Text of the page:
2) You might read more of what has been going on in Africa. It is true that there have not yet been cities depopulated, but quite a few villages have been wiped out. AIDS is a major crisis in several African countries, a disaster that is still in the process of unfolding. And that is in the face of everything medical science has been able to do.

Introduce a disease like that into Europe in 1492, and by 1700 you will have a disaster of simply unprecedented proportions. There is simply no way that won't be the case.

HueyLong
September 20th, 2006, 03:08 AM
@RobertP: AIDs in various parts of Africa goes untreated, and undiagnosed- and still, it simply doesn't wipe out entire communities. And most certainly not on the level of say, the Bubonic Plague in Europe. A sexually transmitted disease is not anywhere near as deadly or virulent as other types of disease, thats a simple fact.

Europe had STDs at the time- and they never hit epidemic levels. AIDs isn't as easy to spread as HPV, or the other more common STDs.

@Napoleon: Although I've consistently heard the "sexual mores haven't changed" argument, I simply don't think it holds much weight. Society was hostile to most courting, and promiscuity was hampered by the diseases out there and the ineffective birth control devices. Not to mention the range of people was significantly lower (the serf has a much lower amount of maidens to deflower in the 1600s than he does um, now)

NapoleonXIV
September 20th, 2006, 03:46 AM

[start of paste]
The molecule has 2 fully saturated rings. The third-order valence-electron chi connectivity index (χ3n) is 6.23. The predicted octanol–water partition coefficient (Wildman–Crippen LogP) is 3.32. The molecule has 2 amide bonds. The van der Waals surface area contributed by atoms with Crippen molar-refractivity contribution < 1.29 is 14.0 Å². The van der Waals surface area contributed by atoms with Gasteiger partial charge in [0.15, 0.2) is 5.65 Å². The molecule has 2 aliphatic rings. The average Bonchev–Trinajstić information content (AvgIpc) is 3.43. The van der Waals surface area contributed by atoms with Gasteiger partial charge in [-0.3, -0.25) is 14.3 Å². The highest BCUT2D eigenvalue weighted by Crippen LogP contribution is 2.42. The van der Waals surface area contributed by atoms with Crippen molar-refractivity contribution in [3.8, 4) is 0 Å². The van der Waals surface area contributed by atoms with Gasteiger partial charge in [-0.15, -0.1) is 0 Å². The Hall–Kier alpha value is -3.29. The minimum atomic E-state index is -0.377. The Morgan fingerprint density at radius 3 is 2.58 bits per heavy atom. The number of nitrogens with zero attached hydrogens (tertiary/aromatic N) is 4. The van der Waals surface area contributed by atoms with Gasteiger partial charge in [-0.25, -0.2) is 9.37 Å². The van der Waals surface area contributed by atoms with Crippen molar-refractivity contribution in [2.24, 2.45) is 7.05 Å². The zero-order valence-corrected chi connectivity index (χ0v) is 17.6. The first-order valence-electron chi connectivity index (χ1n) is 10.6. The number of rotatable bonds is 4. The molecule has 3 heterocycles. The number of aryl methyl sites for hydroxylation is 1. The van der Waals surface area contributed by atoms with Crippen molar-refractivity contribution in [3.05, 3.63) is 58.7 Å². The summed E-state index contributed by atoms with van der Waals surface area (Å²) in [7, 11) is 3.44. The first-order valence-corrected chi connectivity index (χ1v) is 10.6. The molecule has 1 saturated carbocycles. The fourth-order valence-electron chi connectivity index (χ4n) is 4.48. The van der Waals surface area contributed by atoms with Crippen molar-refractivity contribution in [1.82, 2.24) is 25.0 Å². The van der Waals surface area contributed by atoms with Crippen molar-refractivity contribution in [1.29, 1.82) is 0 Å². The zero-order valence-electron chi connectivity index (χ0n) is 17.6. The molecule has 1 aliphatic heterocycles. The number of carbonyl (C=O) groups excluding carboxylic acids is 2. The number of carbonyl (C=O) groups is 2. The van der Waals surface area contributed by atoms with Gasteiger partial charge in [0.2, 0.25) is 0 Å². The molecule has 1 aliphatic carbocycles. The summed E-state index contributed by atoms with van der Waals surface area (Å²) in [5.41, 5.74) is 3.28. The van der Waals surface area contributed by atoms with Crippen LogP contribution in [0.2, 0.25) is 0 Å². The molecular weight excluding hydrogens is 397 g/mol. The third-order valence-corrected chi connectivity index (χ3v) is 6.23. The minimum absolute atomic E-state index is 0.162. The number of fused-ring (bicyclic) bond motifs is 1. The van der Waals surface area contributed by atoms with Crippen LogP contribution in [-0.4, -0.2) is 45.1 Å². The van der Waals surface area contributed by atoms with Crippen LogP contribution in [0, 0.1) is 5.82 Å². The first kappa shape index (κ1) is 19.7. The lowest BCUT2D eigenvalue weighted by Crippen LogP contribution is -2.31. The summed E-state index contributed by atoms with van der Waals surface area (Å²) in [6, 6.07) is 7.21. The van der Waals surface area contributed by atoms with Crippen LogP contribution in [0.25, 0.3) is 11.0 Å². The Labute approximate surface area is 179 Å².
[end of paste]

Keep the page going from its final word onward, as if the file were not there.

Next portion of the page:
@RobertP: AIDs in various parts of Africa goes untreated, and undiagnosed- and still, it simply doesn't wipe out entire communities. And most certainly not on the level of say, the Bubonic Plague in Europe. A sexually transmitted disease is not anywhere near as deadly or virulent as other types of disease, thats a simple fact.

Europe had STDs at the time- and they never hit epidemic levels. AIDs isn't as easy to spread as HPV, or the other more common STDs.

@Napoleon: Although I've consistently heard the "sexual mores haven't changed" argument, I simply don't think it holds much weight. Society was hostile to most courting, and promiscuity was hampered by the diseases out there and the ineffective birth control devices. Not to mention the range of people was significantly lower (the serf has a much lower amount of maidens to deflower in the 1600s than he does um, now)

Possibly, however, society has always been hostile to courting, and people sometimes don't even think about disease or pregnancy before having sex, (assuming peasants even knew about STD's) let alone always make rational and considered decisions.;) Also, infertility due to poor nutrition made the pregnancy risk much lower than today.

The range of people argument is a misconception. The lower average lifespan was skewed heavily to lesser values by the huge nos (over half) of children who died before 5. There were fewer people over 70, and far fewer small children, but the ratios of all other ages were about the same as now, since the majority of these demograpics die from other causes than disease and these don't vary as much over time

Keenir
September 20th, 2006, 04:18 AM
Think of the adventures of Don Juan or the Three Musketeers...that gives you an idea of what it was like in this period.

um, you do realize that those are fiction, right? that they're stories?

Burton K Wheeler
September 20th, 2006, 06:30 AM
The issue with STDs spreading in pre-modern Europe was not sexual mores but interconnectedness. The concept of a "woman's virtue" was confined almost entirely to the upper classes, and marital infidelity was celebrated in fiction, which makes any claim that it was less common than today highly dubious. Among peasants, sexual activity usually began at puberty, and women got married after they got pregnant. Look at the speed with which syphilis spread across Europe in the years immediately following its first appearance.

robertp6165
September 20th, 2006, 06:34 PM
um, you do realize that those are fiction, right? that they're stories?

Of course. However, in this case, the fiction reflects the mores of the times the fiction is depicting.